This should be obvious, but some people forget (or feign to forget, sometimes to justify dubious choices) that hardware and software are different, and have vastly different outputs: hardware produces chips, software produces instructions for chips. In some cases, comparing one with the other is about as meaningful as comparing the manufacturer of a car to its driver. When writing software, you typically write (still) mostly sequential code in a high-level language (Java, Objective C, C#, Python, etc.) and compile it to a sequence of instructions (native assembly or intermediate representation). You execute this and run tests, and if something is wrong, change the source code and repeat. End of story.
When designing hardware, you write code (either RTL with Verilog or VHDL, or at a higher-level with domain-specific languages like Cx), and you simulate it. If something is wrong, change the source code and repeat. Then you synthesize your code to gates, or registers+LUTs (Look Up Tables), and hope that they behave like your code. Compare that with software, in which you directly test the end result (the sequence of instructions), so you quickly know if there is a problem with (by decreasing order of likelihood) your code, the libraries you use, the compiler, the OS, or the processor. By contrast, to test the result of synthesis, you can run a post-synthesis simulation, but this is computationally expensive because gates/LUTs are very low-level; or you rely on equivalence checking tools to make sure synthesis did its job; or do nothing at this point (see below).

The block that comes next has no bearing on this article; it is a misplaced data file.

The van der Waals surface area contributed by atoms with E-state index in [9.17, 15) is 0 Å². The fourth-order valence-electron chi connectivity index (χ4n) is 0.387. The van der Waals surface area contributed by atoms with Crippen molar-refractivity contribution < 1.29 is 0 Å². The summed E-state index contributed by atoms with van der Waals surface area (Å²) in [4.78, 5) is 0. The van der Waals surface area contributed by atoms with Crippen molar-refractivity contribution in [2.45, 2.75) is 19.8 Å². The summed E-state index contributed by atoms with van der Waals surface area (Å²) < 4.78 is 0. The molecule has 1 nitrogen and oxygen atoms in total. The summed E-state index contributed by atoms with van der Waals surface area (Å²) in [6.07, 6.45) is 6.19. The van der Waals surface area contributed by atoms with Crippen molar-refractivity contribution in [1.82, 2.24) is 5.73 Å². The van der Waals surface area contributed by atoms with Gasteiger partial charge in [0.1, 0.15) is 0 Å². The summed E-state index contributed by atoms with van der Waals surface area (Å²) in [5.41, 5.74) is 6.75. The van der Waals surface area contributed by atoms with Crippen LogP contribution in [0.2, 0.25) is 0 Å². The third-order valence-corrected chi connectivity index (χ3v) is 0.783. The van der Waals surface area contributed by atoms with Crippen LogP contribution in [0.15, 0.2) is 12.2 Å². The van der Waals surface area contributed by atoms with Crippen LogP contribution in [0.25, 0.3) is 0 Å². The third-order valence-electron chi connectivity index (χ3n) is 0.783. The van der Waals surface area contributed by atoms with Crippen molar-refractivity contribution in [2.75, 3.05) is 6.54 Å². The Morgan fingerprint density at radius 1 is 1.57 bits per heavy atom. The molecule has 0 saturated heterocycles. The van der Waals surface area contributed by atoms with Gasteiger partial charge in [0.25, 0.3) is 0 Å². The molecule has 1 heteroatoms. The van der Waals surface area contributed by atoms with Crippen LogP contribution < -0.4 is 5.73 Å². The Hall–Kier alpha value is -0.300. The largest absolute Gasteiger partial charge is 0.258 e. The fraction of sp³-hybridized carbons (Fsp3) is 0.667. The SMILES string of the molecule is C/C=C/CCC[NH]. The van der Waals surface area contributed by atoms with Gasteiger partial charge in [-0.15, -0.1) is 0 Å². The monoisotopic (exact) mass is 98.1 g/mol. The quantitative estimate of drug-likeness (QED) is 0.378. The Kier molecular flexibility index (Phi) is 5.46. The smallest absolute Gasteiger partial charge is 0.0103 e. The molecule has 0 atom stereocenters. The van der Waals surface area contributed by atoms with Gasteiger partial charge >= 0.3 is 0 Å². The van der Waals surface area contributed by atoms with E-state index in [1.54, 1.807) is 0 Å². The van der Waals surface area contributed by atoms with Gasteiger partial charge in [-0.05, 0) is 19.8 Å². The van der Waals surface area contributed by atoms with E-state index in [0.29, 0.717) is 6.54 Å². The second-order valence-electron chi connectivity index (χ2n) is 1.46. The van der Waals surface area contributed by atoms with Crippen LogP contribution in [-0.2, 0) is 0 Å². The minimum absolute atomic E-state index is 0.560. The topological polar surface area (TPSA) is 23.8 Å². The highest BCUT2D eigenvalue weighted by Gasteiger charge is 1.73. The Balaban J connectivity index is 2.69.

And this is only the first half of the story! After synthesis you need to place and route (P&R) the gates/LUTs on the chip, and often iterate back and forth between synthesis and P&R until your design meets constraints of speed, power consumption, etc. At each step you may need to go back to the source to change something if your design is too slow, or too big, or consumes too much, etc. If the target is an FPGA, you use another tool to transform the result of P&R to a bitstream that you upload on the FPGA. At this point you can finally run tests 'at speed' to verify that the hardware behaves correctly (either manually, or automatically, for instance with Adacsys' AVAtest tool). If you are making an ASIC, you can also run your tests on the integrated circuit that you've created, though generally verification engineers try to simulate as much as possible before asking for the fabrication of a prototype (especially given the huge, fast-rising costs of technology nodes at 28nm, 20nm, and below!).